By: Dr. James Lee
The opioid crisis is as ubiquitous as covid. Not only have we become fatigued from hearing about it, but the overall death rate from overdose exceeds that of covid. A recent study out of British Columbia found that not only did the mortality due to overdose increased during covid, but it also exceeded the death rate due to covid.
Opioids are a class of drug that include natural or synthetic drugs that are derived from the opium poppy. Commonly used opioids include hydrocodone (Vicodin, Lortab, Norco), oxycodone (Percocet, Oxycontin), codeine (Tylenol 3), morphine, heroin, fentanyl, methadone, and opium. Opioids attach to receptors in the spinal cord, limbic system of the brain, and brainstem. The action of opioids on the spinal cord receptors decreases the feeling of pain, even to serious injury. The effect on the limbic system, which control our emotions, creates feelings of euphoria—pleasure contentment, and relaxation. This is why opioids are addictive. The action of opiates on the brainstem, which controls things we do automatically, specifically breathing, are why these drugs are dangerous and cause death.
Long term use of opioids creates a condition called tolerance. This means that more amount of drug is needed to produce the same desired effect be it pain relief or euphoria. For those who develop tolerance and those who become addicted, there is a significant number that will transition from oxycodone to heroin, either due to tolerance, availability, or search for a better euphoric state. The effect of these increased doses and increased potency on the brainstem receptors makes it more likely that overdose and death will occur.
There has been increased awareness of addiction and crackdown on prescriptions for opioids and other restricted medications by state and federal agencies that have arisen out of the Opioid Crisis. This has forced people with chronic pain to seek other options and unintentionally resulted in an increase in illegal drug use. The restrictions have cut down on the number of opioids available through legitimate pharmacies and have resulted in a rise in counterfeit pills. Cartels have produced look alike medications down to the color, shape, and pill identifier codes. There is no regulation of the dose, or which opiate ingredient and its potency is in these pills. There has been a rise in Fentanyl, a very potent synthetic opiate that can be created in a lab. Fentanyl is 50 times more potent than heroin and a hundred time more potent than morphine. Just 2 milligrams of fentanyl can be lethal. Fentanyl is on the rise in our state and community and is often added to heroin or counterfeit pills. Another synthetic opiate Carfentanil is 100 times more potent than Fentanyl. For those who choose to get their pain medications illegally, it is quite literally a game of Russian roulette.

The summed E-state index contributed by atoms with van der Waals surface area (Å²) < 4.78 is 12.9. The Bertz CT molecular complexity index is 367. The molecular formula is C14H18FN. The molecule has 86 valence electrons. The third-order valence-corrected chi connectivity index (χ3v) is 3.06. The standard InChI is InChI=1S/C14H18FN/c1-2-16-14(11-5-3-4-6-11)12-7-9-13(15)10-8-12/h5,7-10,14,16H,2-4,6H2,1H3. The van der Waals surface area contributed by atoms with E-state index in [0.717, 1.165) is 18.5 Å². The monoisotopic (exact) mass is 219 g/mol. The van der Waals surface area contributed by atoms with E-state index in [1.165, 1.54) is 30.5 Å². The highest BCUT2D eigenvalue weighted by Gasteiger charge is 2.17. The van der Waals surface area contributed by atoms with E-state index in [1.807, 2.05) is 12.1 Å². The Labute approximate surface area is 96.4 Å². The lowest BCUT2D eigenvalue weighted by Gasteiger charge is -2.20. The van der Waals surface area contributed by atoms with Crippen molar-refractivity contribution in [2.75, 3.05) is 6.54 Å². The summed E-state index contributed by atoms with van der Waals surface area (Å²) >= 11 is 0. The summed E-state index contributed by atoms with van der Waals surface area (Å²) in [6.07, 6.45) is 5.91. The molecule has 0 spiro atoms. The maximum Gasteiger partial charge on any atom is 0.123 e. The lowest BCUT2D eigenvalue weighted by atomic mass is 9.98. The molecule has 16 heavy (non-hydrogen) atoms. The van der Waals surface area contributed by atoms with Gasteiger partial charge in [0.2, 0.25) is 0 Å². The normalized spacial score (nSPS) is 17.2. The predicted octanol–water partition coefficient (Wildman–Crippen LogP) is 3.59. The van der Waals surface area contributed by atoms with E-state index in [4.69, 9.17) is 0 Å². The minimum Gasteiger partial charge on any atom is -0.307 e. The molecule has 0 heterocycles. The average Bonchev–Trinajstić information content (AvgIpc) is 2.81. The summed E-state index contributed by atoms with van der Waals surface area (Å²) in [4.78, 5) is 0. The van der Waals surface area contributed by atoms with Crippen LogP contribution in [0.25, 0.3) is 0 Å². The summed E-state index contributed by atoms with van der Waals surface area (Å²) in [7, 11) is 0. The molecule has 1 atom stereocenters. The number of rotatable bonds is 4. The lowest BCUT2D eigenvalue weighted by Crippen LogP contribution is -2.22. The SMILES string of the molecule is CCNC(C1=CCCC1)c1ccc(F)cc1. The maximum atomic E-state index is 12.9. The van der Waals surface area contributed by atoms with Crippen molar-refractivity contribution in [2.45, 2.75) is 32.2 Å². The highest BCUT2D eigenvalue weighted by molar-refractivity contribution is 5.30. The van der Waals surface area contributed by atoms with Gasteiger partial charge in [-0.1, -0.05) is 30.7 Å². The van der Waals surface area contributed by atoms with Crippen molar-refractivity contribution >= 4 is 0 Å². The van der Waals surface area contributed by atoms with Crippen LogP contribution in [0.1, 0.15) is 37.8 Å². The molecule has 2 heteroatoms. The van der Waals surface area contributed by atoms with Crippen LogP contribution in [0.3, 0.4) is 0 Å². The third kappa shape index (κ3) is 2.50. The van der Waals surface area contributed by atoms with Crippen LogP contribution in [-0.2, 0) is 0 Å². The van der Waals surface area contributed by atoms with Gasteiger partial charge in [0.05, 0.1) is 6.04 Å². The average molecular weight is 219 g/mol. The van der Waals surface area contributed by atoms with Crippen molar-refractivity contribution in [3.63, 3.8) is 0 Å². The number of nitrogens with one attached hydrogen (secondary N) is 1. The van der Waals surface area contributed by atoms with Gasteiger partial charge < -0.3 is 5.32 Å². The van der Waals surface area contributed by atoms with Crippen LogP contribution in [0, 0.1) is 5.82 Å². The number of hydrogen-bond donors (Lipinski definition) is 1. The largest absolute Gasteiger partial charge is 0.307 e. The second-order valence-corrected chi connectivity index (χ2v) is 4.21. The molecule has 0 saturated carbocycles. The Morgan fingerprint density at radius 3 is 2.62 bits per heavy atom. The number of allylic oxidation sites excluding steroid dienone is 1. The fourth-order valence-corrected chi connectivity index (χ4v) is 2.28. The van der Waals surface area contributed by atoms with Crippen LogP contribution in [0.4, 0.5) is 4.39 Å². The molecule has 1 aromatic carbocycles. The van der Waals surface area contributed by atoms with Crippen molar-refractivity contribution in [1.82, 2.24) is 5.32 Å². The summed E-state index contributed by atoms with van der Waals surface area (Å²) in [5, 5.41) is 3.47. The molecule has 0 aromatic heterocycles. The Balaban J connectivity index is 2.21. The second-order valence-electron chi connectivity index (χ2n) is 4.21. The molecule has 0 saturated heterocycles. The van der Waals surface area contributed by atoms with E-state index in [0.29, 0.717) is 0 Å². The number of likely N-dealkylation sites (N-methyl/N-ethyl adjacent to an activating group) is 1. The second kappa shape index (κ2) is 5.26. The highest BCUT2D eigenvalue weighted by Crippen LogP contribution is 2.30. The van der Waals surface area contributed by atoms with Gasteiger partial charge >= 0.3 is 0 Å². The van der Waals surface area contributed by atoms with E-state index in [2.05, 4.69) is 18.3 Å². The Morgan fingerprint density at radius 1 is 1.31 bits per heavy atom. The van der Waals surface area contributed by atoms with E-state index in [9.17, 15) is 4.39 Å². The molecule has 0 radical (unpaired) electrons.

There has been a lot of discussion about how we got here, blaming physicians and big pharmacy companies. While there certainly has been overprescribing by well-intentioned physicians, “pill mills” by not so well-intentioned physicians, and inaccurate statements regarding the safety and risk of addiction by pharmaceutical companies perhaps driven by the bottom line, there is one culprit that has not been widely discussed: the federal government.
In 1996, the American Pain Society instituted the use of pain as the 5th vital sign. Vital signs include temperature, pulse, blood pressure, and respiration rate. They are a way of rapidly assessing physical health, help diagnose possible disease, and show progress in treatment. Shortly after the institution of this policy, Centers for Medicare and Medicaid Services (CMS) through patient satisfaction surveys of all patients admitted to hospitals across the U.S., began linking hospital reimbursement to patient satisfaction with how well their pain was managed. Questions like “How often did the hospital or provider do everything in their power to control your pain?” and “During this hospital stay, how often was your pain well controlled?” Setting aside the fact that those patients who had a negative experience are more likely to complete a survey than those who had a positive experience (think Yelp reviews), by CMS decreasing reimbursement to those hospitals that got bad surveys and bonuses to those hospitals where patients said their pain was always controlled, it is easy to see how this resulted in the overprescribing opiate pain medications. Many small hospitals keep their doors open through reimbursement by CMS. Anything but the top response from a patient, counts against the hospital. Of note, CMS continued to use these questions up until 2017, well into the opioid crisis, and it has directly contributed to the prescribed opioid epidemic.
Next week we will look into the numbers, what is being done, and what you can do to help.
Dr. James Lee serves as the Coroner of Winn Parish. He is a General Surgeon and Surgical Oncologist who has been practicing in Winnfield for over ten years. Dr. Lee attended the University of Colorado for his medical degree. He completed his residency in Surgery at the University of Oklahoma before completing a fellowship in Surgical Oncology and Endoscopy at Roswell Park Cancer Institute in Buffalo, NY. Dr. Lee and his wife Scarlett live in Winnfield with their son and are active in the community.